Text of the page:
The Europol wording on the head office in the Hague showing cybercrime and privacy coins

Europol’s Cybercrime Report Names Privacy Coins and Wallets, and Decentralized Markets as Top Cyberthreats

According to Europol’s cybercrime report, privacy coins like Monero and privacy-enhanced wallet services, like Wasabi and Samurai, are top cyberthreats. These privacy-enhanced digital services made it more challenging for law enforcement agencies to trace digital currency transactions, thus allowing cybercriminals to evade arrests. Europol conducted the research by collaborating and sharing information with EU member states, third-party countries, and the private sector. The cross-cutting crime research addresses key crime areas, namely, cyber-dependent crime, child sexual exploitation, and payment fraud. The European Cybercrime Centre (EC3) publishes the Internet Organized Crime Threat Assessment (IOCTA), its flagship strategic report on key findings and emerging threats, and developments in cybercrime.

Altcoins more frequently used in cybercrime transactions

The IOCTA report found that although Bitcoin remained the preferred method for cybercrime payment, other privacy coins such as Monero (XMR), ZCash (ZEC), and Dash were gaining ground. The report notes that Bitcoin maintained its popularity because of its wide adoption, reputation, and ease of use. Altcoins such as Ethereum and Litecoin also gained substantial ground as alternative payment methods for underground cybercrime services.

Criminals adopting privacy-focused wallets to store and launder money

Threat actors also used “privacy-enhanced wallet services using coinjoin concepts” and centralized mixers to store and launder their cybercrime money. Coinjoin protocols merge different transactions from unrelated individuals into a single transaction, making it harder to trace. Although these protocols do not erase the transaction history, tracing becomes challenging for law enforcement. For example, Samurai offers “remote wipe SMS commands” to delink transactions under distress.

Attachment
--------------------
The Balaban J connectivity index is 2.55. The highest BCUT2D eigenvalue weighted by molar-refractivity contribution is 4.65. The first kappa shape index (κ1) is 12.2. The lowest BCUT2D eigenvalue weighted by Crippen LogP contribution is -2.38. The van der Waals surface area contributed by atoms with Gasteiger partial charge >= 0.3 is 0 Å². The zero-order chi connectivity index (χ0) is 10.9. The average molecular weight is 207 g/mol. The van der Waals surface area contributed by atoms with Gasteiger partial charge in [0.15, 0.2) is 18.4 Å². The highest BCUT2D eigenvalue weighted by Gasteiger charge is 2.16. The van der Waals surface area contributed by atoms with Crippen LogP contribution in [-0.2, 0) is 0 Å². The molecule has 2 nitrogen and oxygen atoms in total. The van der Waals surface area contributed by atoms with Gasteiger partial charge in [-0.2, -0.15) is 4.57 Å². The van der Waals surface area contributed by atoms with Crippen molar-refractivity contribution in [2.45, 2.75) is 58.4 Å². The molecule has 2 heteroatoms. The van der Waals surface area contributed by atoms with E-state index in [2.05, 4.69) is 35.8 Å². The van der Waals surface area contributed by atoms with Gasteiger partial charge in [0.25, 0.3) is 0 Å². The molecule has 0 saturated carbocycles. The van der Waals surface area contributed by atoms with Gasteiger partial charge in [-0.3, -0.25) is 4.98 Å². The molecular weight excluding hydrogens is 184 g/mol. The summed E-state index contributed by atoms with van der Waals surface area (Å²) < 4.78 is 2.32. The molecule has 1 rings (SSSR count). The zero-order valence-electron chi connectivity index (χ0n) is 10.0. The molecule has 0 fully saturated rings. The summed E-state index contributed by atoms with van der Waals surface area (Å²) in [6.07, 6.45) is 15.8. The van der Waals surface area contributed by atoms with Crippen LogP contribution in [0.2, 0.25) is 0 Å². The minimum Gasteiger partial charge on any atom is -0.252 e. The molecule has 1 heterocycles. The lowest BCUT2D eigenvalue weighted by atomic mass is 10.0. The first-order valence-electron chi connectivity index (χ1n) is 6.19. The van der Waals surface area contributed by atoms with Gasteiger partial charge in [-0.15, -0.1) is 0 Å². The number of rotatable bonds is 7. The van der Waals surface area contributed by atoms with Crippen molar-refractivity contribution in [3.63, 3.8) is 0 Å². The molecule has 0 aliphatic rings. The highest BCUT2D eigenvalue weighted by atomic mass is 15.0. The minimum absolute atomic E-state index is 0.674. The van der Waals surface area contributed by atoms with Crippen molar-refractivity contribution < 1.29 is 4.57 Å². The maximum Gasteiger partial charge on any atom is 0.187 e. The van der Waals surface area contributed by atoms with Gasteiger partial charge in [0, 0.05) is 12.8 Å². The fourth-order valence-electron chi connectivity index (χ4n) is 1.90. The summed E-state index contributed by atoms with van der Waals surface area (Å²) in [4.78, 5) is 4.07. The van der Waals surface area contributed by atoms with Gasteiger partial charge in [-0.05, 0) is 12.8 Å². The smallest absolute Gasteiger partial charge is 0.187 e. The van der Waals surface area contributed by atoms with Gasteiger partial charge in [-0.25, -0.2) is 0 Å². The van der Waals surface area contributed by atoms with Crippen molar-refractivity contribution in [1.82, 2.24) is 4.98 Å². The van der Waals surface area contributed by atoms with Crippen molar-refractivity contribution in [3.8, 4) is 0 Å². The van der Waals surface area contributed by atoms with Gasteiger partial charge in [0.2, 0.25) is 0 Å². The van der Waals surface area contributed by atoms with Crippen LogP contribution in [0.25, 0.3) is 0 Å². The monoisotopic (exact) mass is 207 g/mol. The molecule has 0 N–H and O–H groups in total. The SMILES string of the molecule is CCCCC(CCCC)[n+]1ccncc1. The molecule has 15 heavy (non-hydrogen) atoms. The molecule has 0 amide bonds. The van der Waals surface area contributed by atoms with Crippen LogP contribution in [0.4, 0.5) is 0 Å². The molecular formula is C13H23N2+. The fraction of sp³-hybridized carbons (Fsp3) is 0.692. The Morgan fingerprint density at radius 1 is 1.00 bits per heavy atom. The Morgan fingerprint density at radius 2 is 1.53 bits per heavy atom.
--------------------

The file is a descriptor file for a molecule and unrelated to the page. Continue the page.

Europol’s IOCTA report also found that dark web administrators were applying privacy-enhanced wallets to their underground payment methods. Popular wallets employing these protocols include Wasabi and Samurai wallets. In June, Europol reported that cybercriminals deposited over $50 million worth of privacy coins in these privacy-enhanced wallets.

Privacy coins mostly used for legitimate transactions

Despite cybercriminals exclusively using privacy coins for cybercrime, Europol’s report found increased digital currency use in legitimate transactions. The report found privacy coins were mostly used for legitimate transactions, with online criminal use amounting to just 1.1% of all transactions. Despite the low volume of illegal transactions, privacy coins pose a disproportionate cybersecurity risk.

Decentralized marketplaces among high priority threats

Europol’s report also found that threat actors were increasingly using other “privacy-focused, decentralized marketplace platforms,” such as OB1’s OpenBazaar and Particl.io. OpenBazaar is open for individual use and has no intermediaries to remove listing before publication. The platform has thousands of downloads on the Android market for its “Haven” mobile platform. IOCTA cybercrime report also found that decentralized markets were catching up with the Tor Network as the preferred methods for anonymizing online activity.

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Other key IOCTA report findings

The Europol report found that the threat landscape was changing due to evolving threats. For example, surface web eCommerce platforms offered alternative output channels for dark web cybercrime goods and services. Such platforms were selling malicious digital goods, such as exploit kits, on behalf of cybercriminals. The supply of dark web goods and services also increased to include personal details, access to compromised systems, malware and ransomware services, and DDoS attacks.